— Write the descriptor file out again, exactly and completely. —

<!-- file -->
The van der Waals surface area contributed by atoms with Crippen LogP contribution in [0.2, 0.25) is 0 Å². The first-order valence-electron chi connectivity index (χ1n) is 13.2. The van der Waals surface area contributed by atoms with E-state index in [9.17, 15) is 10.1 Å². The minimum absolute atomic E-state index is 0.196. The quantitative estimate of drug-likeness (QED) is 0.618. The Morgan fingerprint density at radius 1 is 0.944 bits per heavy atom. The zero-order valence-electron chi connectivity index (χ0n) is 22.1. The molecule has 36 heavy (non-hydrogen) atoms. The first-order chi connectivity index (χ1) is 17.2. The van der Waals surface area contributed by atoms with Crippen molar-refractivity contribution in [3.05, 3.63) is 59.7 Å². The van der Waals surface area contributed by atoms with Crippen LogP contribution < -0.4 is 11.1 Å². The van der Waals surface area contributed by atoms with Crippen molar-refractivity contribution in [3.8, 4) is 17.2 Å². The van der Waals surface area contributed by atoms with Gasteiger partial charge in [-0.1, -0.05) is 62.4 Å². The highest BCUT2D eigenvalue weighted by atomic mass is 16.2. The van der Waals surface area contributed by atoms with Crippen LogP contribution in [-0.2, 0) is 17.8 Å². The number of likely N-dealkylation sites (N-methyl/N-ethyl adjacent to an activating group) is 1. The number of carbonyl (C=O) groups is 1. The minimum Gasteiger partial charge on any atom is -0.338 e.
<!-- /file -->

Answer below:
The van der Waals surface area contributed by atoms with Crippen LogP contribution in [0.2, 0.25) is 0 Å². The first-order valence-electron chi connectivity index (χ1n) is 13.2. The van der Waals surface area contributed by atoms with E-state index in [9.17, 15) is 10.1 Å². The minimum absolute atomic E-state index is 0.196. The quantitative estimate of drug-likeness (QED) is 0.618. The Morgan fingerprint density at radius 1 is 0.944 bits per heavy atom. The zero-order valence-electron chi connectivity index (χ0n) is 22.1. The molecule has 36 heavy (non-hydrogen) atoms. The first-order chi connectivity index (χ1) is 17.2. The van der Waals surface area contributed by atoms with Crippen molar-refractivity contribution in [3.05, 3.63) is 59.7 Å². The van der Waals surface area contributed by atoms with Crippen LogP contribution < -0.4 is 11.1 Å². The van der Waals surface area contributed by atoms with Crippen molar-refractivity contribution in [3.8, 4) is 17.2 Å². The van der Waals surface area contributed by atoms with Gasteiger partial charge in [-0.1, -0.05) is 62.4 Å². The highest BCUT2D eigenvalue weighted by atomic mass is 16.2. The van der Waals surface area contributed by atoms with Crippen LogP contribution in [-0.2, 0) is 17.8 Å². The number of likely N-dealkylation sites (N-methyl/N-ethyl adjacent to an activating group) is 1. The number of carbonyl (C=O) groups is 1. The minimum Gasteiger partial charge on any atom is -0.338 e.